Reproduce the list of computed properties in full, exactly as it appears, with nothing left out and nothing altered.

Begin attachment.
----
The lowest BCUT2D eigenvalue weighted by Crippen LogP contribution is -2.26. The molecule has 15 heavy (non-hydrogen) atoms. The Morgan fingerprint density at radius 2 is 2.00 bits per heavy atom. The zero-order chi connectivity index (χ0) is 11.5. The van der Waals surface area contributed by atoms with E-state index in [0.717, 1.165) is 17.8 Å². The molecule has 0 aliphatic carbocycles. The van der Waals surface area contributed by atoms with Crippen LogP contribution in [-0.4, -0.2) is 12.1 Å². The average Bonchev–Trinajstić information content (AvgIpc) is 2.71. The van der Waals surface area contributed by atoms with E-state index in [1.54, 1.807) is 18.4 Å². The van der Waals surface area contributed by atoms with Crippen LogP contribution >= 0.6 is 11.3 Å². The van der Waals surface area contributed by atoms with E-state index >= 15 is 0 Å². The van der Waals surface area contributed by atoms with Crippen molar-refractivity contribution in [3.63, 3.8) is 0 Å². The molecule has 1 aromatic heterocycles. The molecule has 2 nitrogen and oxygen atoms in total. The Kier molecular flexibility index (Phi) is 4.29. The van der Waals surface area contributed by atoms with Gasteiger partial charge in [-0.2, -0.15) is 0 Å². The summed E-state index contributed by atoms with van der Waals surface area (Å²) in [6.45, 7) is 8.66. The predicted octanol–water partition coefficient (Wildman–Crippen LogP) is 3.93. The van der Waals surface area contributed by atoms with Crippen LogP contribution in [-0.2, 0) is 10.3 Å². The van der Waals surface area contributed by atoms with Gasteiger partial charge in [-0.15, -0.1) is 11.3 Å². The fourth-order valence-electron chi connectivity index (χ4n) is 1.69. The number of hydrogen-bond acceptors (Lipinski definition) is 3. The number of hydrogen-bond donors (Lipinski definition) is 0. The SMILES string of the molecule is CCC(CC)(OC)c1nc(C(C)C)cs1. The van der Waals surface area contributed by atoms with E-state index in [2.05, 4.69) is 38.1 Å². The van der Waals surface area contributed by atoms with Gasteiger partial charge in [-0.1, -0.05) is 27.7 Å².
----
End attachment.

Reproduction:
The lowest BCUT2D eigenvalue weighted by Crippen LogP contribution is -2.26. The molecule has 15 heavy (non-hydrogen) atoms. The Morgan fingerprint density at radius 2 is 2.00 bits per heavy atom. The zero-order chi connectivity index (χ0) is 11.5. The van der Waals surface area contributed by atoms with E-state index in [0.717, 1.165) is 17.8 Å². The molecule has 0 aliphatic carbocycles. The van der Waals surface area contributed by atoms with Crippen LogP contribution in [-0.4, -0.2) is 12.1 Å². The average Bonchev–Trinajstić information content (AvgIpc) is 2.71. The van der Waals surface area contributed by atoms with E-state index in [1.54, 1.807) is 18.4 Å². The van der Waals surface area contributed by atoms with Crippen LogP contribution >= 0.6 is 11.3 Å². The van der Waals surface area contributed by atoms with E-state index >= 15 is 0 Å². The van der Waals surface area contributed by atoms with Crippen molar-refractivity contribution in [3.63, 3.8) is 0 Å². The molecule has 1 aromatic heterocycles. The molecule has 2 nitrogen and oxygen atoms in total. The Kier molecular flexibility index (Phi) is 4.29. The van der Waals surface area contributed by atoms with Gasteiger partial charge in [-0.2, -0.15) is 0 Å². The summed E-state index contributed by atoms with van der Waals surface area (Å²) in [6.45, 7) is 8.66. The predicted octanol–water partition coefficient (Wildman–Crippen LogP) is 3.93. The van der Waals surface area contributed by atoms with Crippen LogP contribution in [-0.2, 0) is 10.3 Å². The van der Waals surface area contributed by atoms with Gasteiger partial charge in [-0.15, -0.1) is 11.3 Å². The fourth-order valence-electron chi connectivity index (χ4n) is 1.69. The number of hydrogen-bond acceptors (Lipinski definition) is 3. The number of hydrogen-bond donors (Lipinski definition) is 0. The SMILES string of the molecule is CCC(CC)(OC)c1nc(C(C)C)cs1. The van der Waals surface area contributed by atoms with E-state index in [2.05, 4.69) is 38.1 Å². The van der Waals surface area contributed by atoms with Gasteiger partial charge in [-0.1, -0.05) is 27.7 Å².